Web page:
Network president speaks to reporters at TCA
ABC Entertainment prexy Paul Lee is anxious to spread the laughs around.
Lee gave an early renewal on Monday to three of the network’s signature comedies — with an eye toward launching a second night of half-hours next season.
“I had a twinkle in my eye that I’d love to see another night of comedy,” Lee told reporters Monday during the Alphabet’s portion of the TV Critics Assn.’s winter press tour. “It’s a good time for comedy at the moment.”
“Modern Family” and “The Middle,” which hold the tentpole positions on ABC’s Wednesday night lineup, were no-brainer renewals. But in giving a greenlight to “Cougar Town” as well, Lee said he foresees an opportunity for that critically acclaimed but still low-rated laffer to help open a night or serve as a tentpole. “In the long term, ‘Cougar Town’ could start an hour, we would love to see that,” he said.
A two-night comedy lineup would rep a nice reversal of fortune for the net from just a few years ago. As recently as 2008, ABC entered fall with just one half-hour on its entire schedule. ABC hopes to add to its laffer wealth on Wednesday with the launch of Matthew Perry starrer “Mr. Sunshine” on Feb. 9.
“We now have two shows (‘Modern Family’ and ‘Middle’) anchoring two hours,” he said. “People wouldn’t have expected that from us a few years ago.”
For now, ABC is getting its feet wet by expanding its comedy footprint later this year to Wednesdays at 10 p.m.
Lee admitted that the move was a risk — but that there was “huge upside” in success. “We know there’s an appetite for comedy at 10,” Lee said. (NBC is trying a similar strategy on Thursdays this midseason.) “If it works, it will pay off dramatically.”
Beyond laffers, dramas “Private Practice,” “Grey’s Anatomy” and “Castle” also landed renewals.
Not on the list yet: “Desperate Housewives,” as ABC Studios is still negotiating new deals with the series stars. (Creator Marc Cherry plans to pull back oversight in the coming years but is already signed on to continue as exec producer.) And Lee was vocal in his support of “Brothers and Sisters” but stopped short of actually giving it a renewal.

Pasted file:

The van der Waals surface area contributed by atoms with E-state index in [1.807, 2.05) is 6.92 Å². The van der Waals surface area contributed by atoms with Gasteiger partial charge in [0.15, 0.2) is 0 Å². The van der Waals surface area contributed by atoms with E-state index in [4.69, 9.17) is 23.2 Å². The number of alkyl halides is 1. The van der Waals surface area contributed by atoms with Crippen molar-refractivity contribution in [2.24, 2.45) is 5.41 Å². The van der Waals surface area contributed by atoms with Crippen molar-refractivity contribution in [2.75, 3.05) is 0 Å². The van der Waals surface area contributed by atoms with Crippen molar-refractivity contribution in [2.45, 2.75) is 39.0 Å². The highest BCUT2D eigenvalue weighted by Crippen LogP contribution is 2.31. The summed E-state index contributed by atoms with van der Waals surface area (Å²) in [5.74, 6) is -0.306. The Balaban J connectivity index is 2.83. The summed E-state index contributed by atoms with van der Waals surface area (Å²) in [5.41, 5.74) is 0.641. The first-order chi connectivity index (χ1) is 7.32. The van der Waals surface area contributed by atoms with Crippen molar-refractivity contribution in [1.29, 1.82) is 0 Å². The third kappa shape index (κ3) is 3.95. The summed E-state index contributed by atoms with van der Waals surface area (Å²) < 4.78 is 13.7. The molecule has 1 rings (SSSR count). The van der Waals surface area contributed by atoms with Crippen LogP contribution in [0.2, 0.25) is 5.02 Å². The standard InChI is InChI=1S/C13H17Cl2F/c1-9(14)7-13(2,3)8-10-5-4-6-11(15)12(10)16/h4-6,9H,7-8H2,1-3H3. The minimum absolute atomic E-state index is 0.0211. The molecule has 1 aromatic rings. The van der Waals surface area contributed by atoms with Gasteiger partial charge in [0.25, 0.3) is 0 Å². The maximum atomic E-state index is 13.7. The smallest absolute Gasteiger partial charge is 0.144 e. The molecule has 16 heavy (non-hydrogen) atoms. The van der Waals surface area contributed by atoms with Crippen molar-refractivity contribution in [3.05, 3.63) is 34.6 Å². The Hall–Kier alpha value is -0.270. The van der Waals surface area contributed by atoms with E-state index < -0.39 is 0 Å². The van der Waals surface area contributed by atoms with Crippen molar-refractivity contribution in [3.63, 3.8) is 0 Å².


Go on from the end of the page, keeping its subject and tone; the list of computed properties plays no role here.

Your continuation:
None of ABC’s frosh skeins have received a renewal — a reminder that it’s been a rough season so far for the nets.
Meanwhile, Lee also made a case to reporters to recognize ABC as a network that attracts a wider audience. ABC has been seen in recent years as a net that specifically targets femmes with series like “Grey’s Anatomy” and “Dancing With the Stars.” But Lee said he’s looking to attract a range of projects and showrunners to give the sked more balance. “The ABC brand combines smart with heart,” Lee said. “We don’t always live up to it, but at its really best we make culturally defining, big-tent, smart TV. That’s this brand going forward.”
Lee is particularly focused on ABC’s marketing and branding message. As one of his first duties after taking over the network last summer, Lee shuffled the marketing team, leading to the departure of co-head Mike Benson. Since then, he’s taken a much more active role in crafting the ABC marketing message.
“I feel passionate about marketing,” he said. “We compete against powerful scripted shows, against cable, against other media… ABC is a powerful brand but a big one. My job, how we package series and sell the network, is put to the forefront.”
Lee also gave the first formal confirmation of ABC’s two Marvel projects in the works: “AKA Jessica Jones,” penned by Melissa Rosenberg, and “The Incredible Hulk,” to be overseen by Guillermo del Toro. “These are A-list showrunners, which we think is critical if we’re going to bring back a franchise,” he said. “We would love to make a Marvel property work.”
In success, the Marvel properties could then expand to other parts of the Disney empire, he said, such as theme parks.
Later in the day, ABC Family topper Michael Riley announced a second season renewal for “Pretty Little Liars” and a fourth season pickup of “The Secret Life of the American Teenager.”
“Teenager” rates as ABC Family’s No. 1 series of all time and served as the No. 1 scripted cable series with women 18-34 in 2010. “Pretty Little Liars,” meanwhile, just returned for the second half of its freshman year with series highs, including 4.2 million viewers.